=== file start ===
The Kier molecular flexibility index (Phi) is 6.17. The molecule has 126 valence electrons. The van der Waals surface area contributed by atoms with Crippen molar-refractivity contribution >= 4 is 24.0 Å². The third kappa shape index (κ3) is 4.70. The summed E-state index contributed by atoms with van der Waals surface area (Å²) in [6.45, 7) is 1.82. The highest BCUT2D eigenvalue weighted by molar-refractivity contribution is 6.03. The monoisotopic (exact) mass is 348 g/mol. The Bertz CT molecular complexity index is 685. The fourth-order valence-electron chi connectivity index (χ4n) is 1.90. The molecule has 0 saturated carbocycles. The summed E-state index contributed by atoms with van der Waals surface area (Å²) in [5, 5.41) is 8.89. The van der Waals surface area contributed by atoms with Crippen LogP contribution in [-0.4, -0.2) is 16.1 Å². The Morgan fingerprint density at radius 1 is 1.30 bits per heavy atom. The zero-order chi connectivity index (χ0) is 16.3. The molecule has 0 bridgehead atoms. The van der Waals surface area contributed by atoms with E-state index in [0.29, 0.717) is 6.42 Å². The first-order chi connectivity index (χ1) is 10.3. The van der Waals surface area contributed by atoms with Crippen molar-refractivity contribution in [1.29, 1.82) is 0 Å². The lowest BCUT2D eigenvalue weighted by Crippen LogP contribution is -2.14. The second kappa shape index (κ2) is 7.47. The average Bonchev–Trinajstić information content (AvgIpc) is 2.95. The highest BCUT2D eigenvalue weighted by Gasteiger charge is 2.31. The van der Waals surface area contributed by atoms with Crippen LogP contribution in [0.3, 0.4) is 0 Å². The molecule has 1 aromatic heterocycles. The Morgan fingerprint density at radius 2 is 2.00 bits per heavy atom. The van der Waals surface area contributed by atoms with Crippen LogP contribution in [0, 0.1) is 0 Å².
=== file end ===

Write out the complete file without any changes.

The Kier molecular flexibility index (Phi) is 6.17. The molecule has 126 valence electrons. The van der Waals surface area contributed by atoms with Crippen molar-refractivity contribution >= 4 is 24.0 Å². The third kappa shape index (κ3) is 4.70. The summed E-state index contributed by atoms with van der Waals surface area (Å²) in [6.45, 7) is 1.82. The highest BCUT2D eigenvalue weighted by molar-refractivity contribution is 6.03. The monoisotopic (exact) mass is 348 g/mol. The Bertz CT molecular complexity index is 685. The fourth-order valence-electron chi connectivity index (χ4n) is 1.90. The molecule has 0 saturated carbocycles. The summed E-state index contributed by atoms with van der Waals surface area (Å²) in [5, 5.41) is 8.89. The van der Waals surface area contributed by atoms with Crippen LogP contribution in [-0.4, -0.2) is 16.1 Å². The Morgan fingerprint density at radius 1 is 1.30 bits per heavy atom. The zero-order chi connectivity index (χ0) is 16.3. The molecule has 0 bridgehead atoms. The van der Waals surface area contributed by atoms with E-state index in [0.29, 0.717) is 6.42 Å². The first-order chi connectivity index (χ1) is 10.3. The van der Waals surface area contributed by atoms with Crippen molar-refractivity contribution in [1.29, 1.82) is 0 Å². The lowest BCUT2D eigenvalue weighted by Crippen LogP contribution is -2.14. The second kappa shape index (κ2) is 7.47. The average Bonchev–Trinajstić information content (AvgIpc) is 2.95. The highest BCUT2D eigenvalue weighted by Gasteiger charge is 2.31. The van der Waals surface area contributed by atoms with Crippen LogP contribution in [0.3, 0.4) is 0 Å². The molecule has 1 aromatic heterocycles. The Morgan fingerprint density at radius 2 is 2.00 bits per heavy atom. The van der Waals surface area contributed by atoms with Crippen LogP contribution in [0, 0.1) is 0 Å².